Colombia & New York Connect To Chat about the Future of Commerce
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traditional e-commerce giants, which simply replicate their online experience on phones. Airbnb and HotelTonight, she said, have stood out in tourism and hospitality by designing mobile experiences that are completely different from the Web. For instance, HotelTonight, she said, lists five or fewer hotels at a time on a smartphone screen rather the dozens usually found on a full website. That helps drive spontaneous decision-making, she said.
In spite of the potential for digital commerce to level the field internationally, Morris said startups outside the major technology hubs may face pressure to move.. When she co-founded her company in Istanbul, Turkey, she was advised by others to relocate to Silicon Valley or New York because of the access to funding and mentors. “I wonder when it will be just as easy to 100 percent start your startup in Medellín or Bogotá, and have the same resources, opportunity, and ecosystem you have with the venture capital community in the U.S.,” she said.
If Colombian officials and other leaders want to encourage talented entrepreneurs to come to their countries, Teten of ff Venture Capital said there could be ways to steal interesting startups from the U.S. He said the Canadian government already has a systematic way to help its local startups come to New York, while retaining their footholds on native soil. “They know it will create jobs back home in Canada,” he said.
Further, Teten said Colombia, and other countries, could take advantage of confused immigration policy in the U.S. “Chile figured out the American government is really, really stupid about immigration because we’re dysfunctional,” he said, referring to foreign citizens who get educated at U.S. universities, but then must leave after graduation. Chile saw an opportunity and so encouraged such talented people to come to South America instead, he said. The Colombian government could adopt a similar approach, offering work visas to graduates of top U.S. universities, he added.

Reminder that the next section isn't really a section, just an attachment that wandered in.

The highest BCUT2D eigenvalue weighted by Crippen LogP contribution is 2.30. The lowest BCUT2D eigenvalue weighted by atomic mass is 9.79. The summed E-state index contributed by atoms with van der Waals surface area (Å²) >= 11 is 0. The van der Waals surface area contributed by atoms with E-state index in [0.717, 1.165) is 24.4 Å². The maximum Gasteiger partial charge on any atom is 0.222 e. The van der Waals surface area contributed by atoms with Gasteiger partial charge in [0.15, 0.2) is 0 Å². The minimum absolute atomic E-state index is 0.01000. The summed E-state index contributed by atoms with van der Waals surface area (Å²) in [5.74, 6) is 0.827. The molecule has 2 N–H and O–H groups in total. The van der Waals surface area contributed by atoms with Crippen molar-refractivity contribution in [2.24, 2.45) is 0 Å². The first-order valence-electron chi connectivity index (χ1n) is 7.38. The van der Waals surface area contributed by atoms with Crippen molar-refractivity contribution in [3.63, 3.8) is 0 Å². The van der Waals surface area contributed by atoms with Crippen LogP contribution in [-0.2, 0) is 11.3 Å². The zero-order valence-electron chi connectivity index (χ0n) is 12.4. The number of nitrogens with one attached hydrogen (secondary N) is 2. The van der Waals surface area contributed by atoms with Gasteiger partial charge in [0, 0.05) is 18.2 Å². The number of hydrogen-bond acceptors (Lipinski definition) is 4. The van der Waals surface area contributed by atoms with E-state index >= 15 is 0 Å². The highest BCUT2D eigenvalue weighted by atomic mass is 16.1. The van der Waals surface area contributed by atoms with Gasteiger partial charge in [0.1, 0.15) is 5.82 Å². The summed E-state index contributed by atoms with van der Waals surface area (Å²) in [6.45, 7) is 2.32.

Another way startups in Colombia could become more competitive would be to innovate not just in software and apps. Teten said many non-U.S. governments have focused on nurturing startups in the digital space, but he thinks Colombia could explore devices and other markets. “Some of the most successful tech startups in recent times have been hardware companies, like Nest,” he said.
Technology driven changes in commerce make it possible for more startups to operate seamlessly around the world—and Colombia could benefit from this trend. For example, Teten said Bottlenose in Amsterdam, one of his portfolio companies, tracks and visualizes trending topics that relate to businesses. Its software finds patterns in data, which Bottlenose has access to thanks to international media platforms such as Twitter. “The fact they’re in Amsterdam is neutral, in many ways it’s positive,” Teten said.
Being in Amsterdam means lower costs and reduced attrition of employees compared with operating inside the United States, he said. “You don’t have the noise of being in Silicon Valley or New York.” And as technology makes a company’s geography less relevant, more opportunities may emerge for Colombia and beyond. “It’s much easier now for a non-U.S. startup, or a company that is partially based outside the U.S., to build an internationally successful company,” said Teten.